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2001 Casanova di Neri Pietradonice

Light capsule condition issue; very top shoulder fill; light label condition issue

ITEM 8014322 - Removed from a temperature controlled wine cellar

Bidder Amount Total
donki9 $63 $63
taheo $62 $0
$60
Item Sold Amount Date
I8014322 1 $63 Dec 5, 2021
Front Item Photo

RATINGS

96Wine Spectator

Fantastic aromas of crushed blackberry, raspberry and cherry follow through to a full-bodied palate, with a solid core of tannins and a long, long finish. Dense yet refined, with excellent richness and structure.

PRODUCER

Casanova di Neri

Casanova di Neri is a family owned estate in Fiesole, Tuscany. Founded in 1971 by Giovanni Neri, the winery includes about 75 acres of vineyards in the Montalcino DOC, or appellation. Known to collectors of Italian wines as a rising star in the world of artisanal Italian winemaking, Casanova di Neri was thrust onto the red carpet when its 2001 Brunello di Montalcino Tenuta Nuova was named Wine Spectators #1 Wine of 2006. Today the estate is run by Giacomo, son of Giovanni Neri, along with his wife and children. Brunello di Montalcino is made from 100% Sangiovese. The estate produces about 190,000 bottles of wine a year. Its wines frequently win coveted 3 bicchieri awards from Gambero Rosso, Italy’s most influential wine journal.

REGION

Italy, Tuscany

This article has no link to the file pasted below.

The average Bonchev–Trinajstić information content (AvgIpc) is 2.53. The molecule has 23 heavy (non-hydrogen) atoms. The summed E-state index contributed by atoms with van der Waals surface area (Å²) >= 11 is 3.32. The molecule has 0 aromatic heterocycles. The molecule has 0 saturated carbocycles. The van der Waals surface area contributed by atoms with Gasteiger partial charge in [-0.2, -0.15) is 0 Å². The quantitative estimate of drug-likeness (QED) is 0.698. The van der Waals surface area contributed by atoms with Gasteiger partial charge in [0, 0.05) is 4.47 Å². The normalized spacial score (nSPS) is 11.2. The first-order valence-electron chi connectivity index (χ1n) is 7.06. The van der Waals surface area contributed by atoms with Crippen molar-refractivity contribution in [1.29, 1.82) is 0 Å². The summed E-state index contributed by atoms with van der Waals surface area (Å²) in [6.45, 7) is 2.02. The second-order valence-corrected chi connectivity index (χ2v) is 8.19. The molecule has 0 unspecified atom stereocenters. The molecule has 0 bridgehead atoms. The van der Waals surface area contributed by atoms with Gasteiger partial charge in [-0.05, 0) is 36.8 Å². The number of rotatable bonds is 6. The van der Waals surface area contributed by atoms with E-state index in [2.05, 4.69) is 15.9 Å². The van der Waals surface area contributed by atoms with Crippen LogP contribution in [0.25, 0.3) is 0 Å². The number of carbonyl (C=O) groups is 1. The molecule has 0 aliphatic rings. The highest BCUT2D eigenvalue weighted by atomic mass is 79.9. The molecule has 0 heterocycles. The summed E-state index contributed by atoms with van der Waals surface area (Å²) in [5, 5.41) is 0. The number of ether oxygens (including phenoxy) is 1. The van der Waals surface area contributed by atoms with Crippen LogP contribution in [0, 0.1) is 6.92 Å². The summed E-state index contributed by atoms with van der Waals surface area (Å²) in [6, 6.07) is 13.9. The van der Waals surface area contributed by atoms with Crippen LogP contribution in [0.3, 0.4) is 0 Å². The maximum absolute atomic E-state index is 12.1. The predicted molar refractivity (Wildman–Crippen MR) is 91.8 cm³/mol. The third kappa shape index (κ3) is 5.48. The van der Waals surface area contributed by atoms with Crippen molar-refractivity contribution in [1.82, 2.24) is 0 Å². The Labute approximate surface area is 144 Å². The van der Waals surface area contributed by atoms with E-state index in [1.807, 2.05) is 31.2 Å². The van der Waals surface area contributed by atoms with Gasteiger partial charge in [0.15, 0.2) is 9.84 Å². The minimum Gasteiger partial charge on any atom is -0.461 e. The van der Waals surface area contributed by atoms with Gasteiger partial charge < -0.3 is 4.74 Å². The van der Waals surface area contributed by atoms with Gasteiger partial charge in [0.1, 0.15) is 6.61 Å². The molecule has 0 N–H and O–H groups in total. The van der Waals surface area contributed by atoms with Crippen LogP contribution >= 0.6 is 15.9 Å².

Tuscany, or Toscana in Italian, is Italy’s best-known wine region and its most diverse. Historically Sangiovese was the primary grape grown in Tuscany and Chianti was considered the purest expression of Sangiovese. Sangiovese and its many clones are still important, and they are the grapes used for the Tuscan appellations of Brunello di Montalcino, Vino Nobile di Montepulciano, Morellino di Scansano, Chianti, Chianti Classico and Carmignano. But in the last 50 years innovative producers, many of them in southwestern Tuscany in the area called Maremma, have also planted Cabernet Sauvignon, Merlot, and Cabernet Franc. The tradition defying producers have blended those varietals with Sangiovese to produce dazzling wines that do not conform to Italy’s appellation regulations. Such wines are called Super Tuscans and cannot be labeled with either of Italy’s highest level quality designations, which are in order of status Denominazione di Origine Controllata e Garantia, (DOCG), and Denominazione di Origine Controllata, (DOC). (This has not at all hindered the demand for Super Tuscans, some of which are consistently among the world’s most admired and well-reviewed wines.) Tuscany has six DOCG appellations and thirty-four DOCs. Though famous for its red wines, Tuscany also produces whites made primarily from Trebbiano and Vernaccia. There are also many Tuscan Indicazione Geographica Tipica (IGT) wines that are often an innovative blend of traditional and non-traditional grapes. This relatively new appellation status was started in 1992 as an attempt to give an official classification to Italy’s many newer blends that do fit the strict requirements of DOC and DOCG classifications. IGT wines may use the name of the region and varietal on their label or in their name.